How to Create a Contingency Table in R

contingency table (sometimes called “crosstabs”) is a type of table that summarizes the relationship between two categorical variables.

Fortunately it’s easy to create a contingency table for variables in R by using the pivot table function. This tutorial shows an example of how to do so.

Example: Contingency Table in R

Suppose we have the following dataset that shows information for 20 different product orders, including the type of product purchased along with the country that the product was purchased in:

```#create data
df <- data.frame(order_num = 1:20,
product=rep(c('TV', 'Radio', 'Computer'), times=c(9, 6, 5)),
country=rep(c('A', 'B', 'C', 'D'), times=5))

#view data
df

order_num  product country
1          1       TV       A
2          2       TV       B
3          3       TV       C
4          4       TV       D
5          5       TV       A
6          6       TV       B
7          7       TV       C
8          8       TV       D
9          9       TV       A
16        16 Computer       D
17        17 Computer       A
18        18 Computer       B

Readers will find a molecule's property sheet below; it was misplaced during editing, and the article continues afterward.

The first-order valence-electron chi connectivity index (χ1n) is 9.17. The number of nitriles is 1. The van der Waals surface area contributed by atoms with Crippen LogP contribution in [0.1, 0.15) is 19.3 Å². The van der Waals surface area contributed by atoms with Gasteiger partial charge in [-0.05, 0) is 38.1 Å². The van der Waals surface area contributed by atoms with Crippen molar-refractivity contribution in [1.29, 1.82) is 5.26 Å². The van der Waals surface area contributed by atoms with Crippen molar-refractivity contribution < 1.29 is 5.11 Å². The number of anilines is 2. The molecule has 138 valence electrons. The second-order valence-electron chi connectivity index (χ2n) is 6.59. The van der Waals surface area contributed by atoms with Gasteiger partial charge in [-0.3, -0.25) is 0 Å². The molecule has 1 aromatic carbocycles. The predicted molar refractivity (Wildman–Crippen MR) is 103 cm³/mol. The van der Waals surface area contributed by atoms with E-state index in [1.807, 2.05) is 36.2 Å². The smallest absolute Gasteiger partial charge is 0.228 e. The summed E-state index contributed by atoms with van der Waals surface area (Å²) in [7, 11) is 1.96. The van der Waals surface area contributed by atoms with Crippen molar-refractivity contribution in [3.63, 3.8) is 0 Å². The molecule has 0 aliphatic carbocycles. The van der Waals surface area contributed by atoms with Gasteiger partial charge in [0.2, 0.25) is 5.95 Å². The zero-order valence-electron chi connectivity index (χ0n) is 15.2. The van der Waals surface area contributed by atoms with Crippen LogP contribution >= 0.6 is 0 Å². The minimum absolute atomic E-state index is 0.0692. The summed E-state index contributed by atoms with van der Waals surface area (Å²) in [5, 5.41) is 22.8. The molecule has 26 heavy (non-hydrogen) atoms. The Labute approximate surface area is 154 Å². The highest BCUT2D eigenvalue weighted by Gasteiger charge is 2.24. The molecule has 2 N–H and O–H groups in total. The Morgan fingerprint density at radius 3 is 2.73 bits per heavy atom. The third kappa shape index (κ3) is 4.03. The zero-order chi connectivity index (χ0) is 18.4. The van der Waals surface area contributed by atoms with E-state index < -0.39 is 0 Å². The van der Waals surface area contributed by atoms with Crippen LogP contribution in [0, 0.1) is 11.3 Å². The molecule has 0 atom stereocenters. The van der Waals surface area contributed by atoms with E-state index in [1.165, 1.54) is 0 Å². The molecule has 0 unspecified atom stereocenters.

19        19 Computer       C
20        20 Computer       D```

To create a contingency table, we can simply use the table() function and provide the variables product and country as the arguments:

```#create contingency table
table <- table(df\$product, df\$country)

#view contingency table
table

A B C D
Computer 1 1 1 2
TV       3 2 2 2
```

We can also use the addmargins() function to add margins to the table:

```#add margins to contingency table

#view contingency table
table_w_margins

A  B  C  D Sum
Computer  1  1  1  2   5
Radio     1  2  2  1   6
TV        3  2  2  2   9
Sum       5  5  5  5  20
```

Here is how to interpret the table:

• The value in the bottom right corner shows the total number of products ordered: 20.
• The values along the right side show the row sums: A total of 5 computers were ordered, 6 radios were ordered, and 9 TV’s were ordered.
• The values along the bottom of the table show the column sums: A total of 5 products were ordered from country A, 5 from country B, 5 from country C, and 5 from country D.
• The values inside the table show the number of specific products ordered from each country: 1 computer from country A, 1 radio from country A, 3 TV’s from country A, etc.